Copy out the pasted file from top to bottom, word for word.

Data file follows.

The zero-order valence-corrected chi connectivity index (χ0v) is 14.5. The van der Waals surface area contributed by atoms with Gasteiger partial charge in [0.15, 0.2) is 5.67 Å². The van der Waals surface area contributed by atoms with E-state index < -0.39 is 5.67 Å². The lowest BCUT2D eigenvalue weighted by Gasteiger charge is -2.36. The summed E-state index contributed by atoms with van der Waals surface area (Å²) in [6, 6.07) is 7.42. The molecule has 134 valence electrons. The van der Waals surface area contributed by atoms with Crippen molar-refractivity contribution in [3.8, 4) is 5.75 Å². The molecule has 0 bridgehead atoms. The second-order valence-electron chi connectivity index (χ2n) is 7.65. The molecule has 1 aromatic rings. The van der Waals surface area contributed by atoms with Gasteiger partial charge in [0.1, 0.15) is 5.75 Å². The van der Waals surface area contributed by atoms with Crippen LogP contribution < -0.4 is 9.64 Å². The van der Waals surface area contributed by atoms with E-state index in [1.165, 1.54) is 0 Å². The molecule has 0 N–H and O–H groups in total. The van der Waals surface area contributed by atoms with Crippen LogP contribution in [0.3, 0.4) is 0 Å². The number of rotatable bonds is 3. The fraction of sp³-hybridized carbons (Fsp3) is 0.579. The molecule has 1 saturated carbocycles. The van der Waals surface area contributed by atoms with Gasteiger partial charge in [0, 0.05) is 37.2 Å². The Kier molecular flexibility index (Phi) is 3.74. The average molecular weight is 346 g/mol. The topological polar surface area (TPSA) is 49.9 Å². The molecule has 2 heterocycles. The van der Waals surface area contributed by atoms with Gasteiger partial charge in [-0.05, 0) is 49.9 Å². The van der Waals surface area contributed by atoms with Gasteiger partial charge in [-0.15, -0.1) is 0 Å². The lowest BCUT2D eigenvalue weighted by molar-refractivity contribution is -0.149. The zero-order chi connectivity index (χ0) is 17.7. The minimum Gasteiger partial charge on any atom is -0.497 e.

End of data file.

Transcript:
The zero-order valence-corrected chi connectivity index (χ0v) is 14.5. The van der Waals surface area contributed by atoms with Gasteiger partial charge in [0.15, 0.2) is 5.67 Å². The van der Waals surface area contributed by atoms with E-state index < -0.39 is 5.67 Å². The lowest BCUT2D eigenvalue weighted by Gasteiger charge is -2.36. The summed E-state index contributed by atoms with van der Waals surface area (Å²) in [6, 6.07) is 7.42. The molecule has 134 valence electrons. The van der Waals surface area contributed by atoms with Crippen molar-refractivity contribution in [3.8, 4) is 5.75 Å². The molecule has 0 bridgehead atoms. The second-order valence-electron chi connectivity index (χ2n) is 7.65. The molecule has 1 aromatic rings. The van der Waals surface area contributed by atoms with Gasteiger partial charge in [0.1, 0.15) is 5.75 Å². The van der Waals surface area contributed by atoms with Crippen LogP contribution < -0.4 is 9.64 Å². The van der Waals surface area contributed by atoms with E-state index in [1.165, 1.54) is 0 Å². The molecule has 0 N–H and O–H groups in total. The van der Waals surface area contributed by atoms with Crippen LogP contribution in [0.3, 0.4) is 0 Å². The number of rotatable bonds is 3. The fraction of sp³-hybridized carbons (Fsp3) is 0.579. The molecule has 1 saturated carbocycles. The van der Waals surface area contributed by atoms with Gasteiger partial charge in [0, 0.05) is 37.2 Å². The Kier molecular flexibility index (Phi) is 3.74. The average molecular weight is 346 g/mol. The topological polar surface area (TPSA) is 49.9 Å². The molecule has 2 heterocycles. The van der Waals surface area contributed by atoms with Gasteiger partial charge in [-0.05, 0) is 49.9 Å². The van der Waals surface area contributed by atoms with Gasteiger partial charge in [-0.15, -0.1) is 0 Å². The lowest BCUT2D eigenvalue weighted by molar-refractivity contribution is -0.149. The zero-order chi connectivity index (χ0) is 17.7. The minimum Gasteiger partial charge on any atom is -0.497 e.